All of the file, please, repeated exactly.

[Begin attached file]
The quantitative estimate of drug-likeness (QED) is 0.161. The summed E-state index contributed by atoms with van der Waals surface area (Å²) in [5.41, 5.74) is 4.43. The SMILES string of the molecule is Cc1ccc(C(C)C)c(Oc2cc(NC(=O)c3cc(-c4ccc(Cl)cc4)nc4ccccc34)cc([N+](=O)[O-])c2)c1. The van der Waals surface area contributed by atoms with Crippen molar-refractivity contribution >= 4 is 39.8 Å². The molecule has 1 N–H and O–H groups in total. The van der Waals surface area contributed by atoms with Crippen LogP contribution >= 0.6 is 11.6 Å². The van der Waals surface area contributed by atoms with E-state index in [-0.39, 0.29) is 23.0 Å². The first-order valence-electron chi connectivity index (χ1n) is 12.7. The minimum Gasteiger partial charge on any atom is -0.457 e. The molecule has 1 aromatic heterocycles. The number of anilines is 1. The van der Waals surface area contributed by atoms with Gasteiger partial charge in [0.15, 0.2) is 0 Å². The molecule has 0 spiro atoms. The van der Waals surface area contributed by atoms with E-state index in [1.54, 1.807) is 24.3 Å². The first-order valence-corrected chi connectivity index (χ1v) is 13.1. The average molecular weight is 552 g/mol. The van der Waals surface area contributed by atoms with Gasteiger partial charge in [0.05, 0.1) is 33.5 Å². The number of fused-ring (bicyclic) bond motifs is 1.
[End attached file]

The quantitative estimate of drug-likeness (QED) is 0.161. The summed E-state index contributed by atoms with van der Waals surface area (Å²) in [5.41, 5.74) is 4.43. The SMILES string of the molecule is Cc1ccc(C(C)C)c(Oc2cc(NC(=O)c3cc(-c4ccc(Cl)cc4)nc4ccccc34)cc([N+](=O)[O-])c2)c1. The van der Waals surface area contributed by atoms with Crippen molar-refractivity contribution >= 4 is 39.8 Å². The molecule has 1 N–H and O–H groups in total. The van der Waals surface area contributed by atoms with Crippen LogP contribution >= 0.6 is 11.6 Å². The van der Waals surface area contributed by atoms with E-state index in [-0.39, 0.29) is 23.0 Å². The first-order valence-electron chi connectivity index (χ1n) is 12.7. The minimum Gasteiger partial charge on any atom is -0.457 e. The molecule has 1 aromatic heterocycles. The number of anilines is 1. The van der Waals surface area contributed by atoms with Gasteiger partial charge in [0.15, 0.2) is 0 Å². The molecule has 0 spiro atoms. The van der Waals surface area contributed by atoms with E-state index in [1.54, 1.807) is 24.3 Å². The first-order valence-corrected chi connectivity index (χ1v) is 13.1. The average molecular weight is 552 g/mol. The van der Waals surface area contributed by atoms with Gasteiger partial charge in [0.05, 0.1) is 33.5 Å². The number of fused-ring (bicyclic) bond motifs is 1.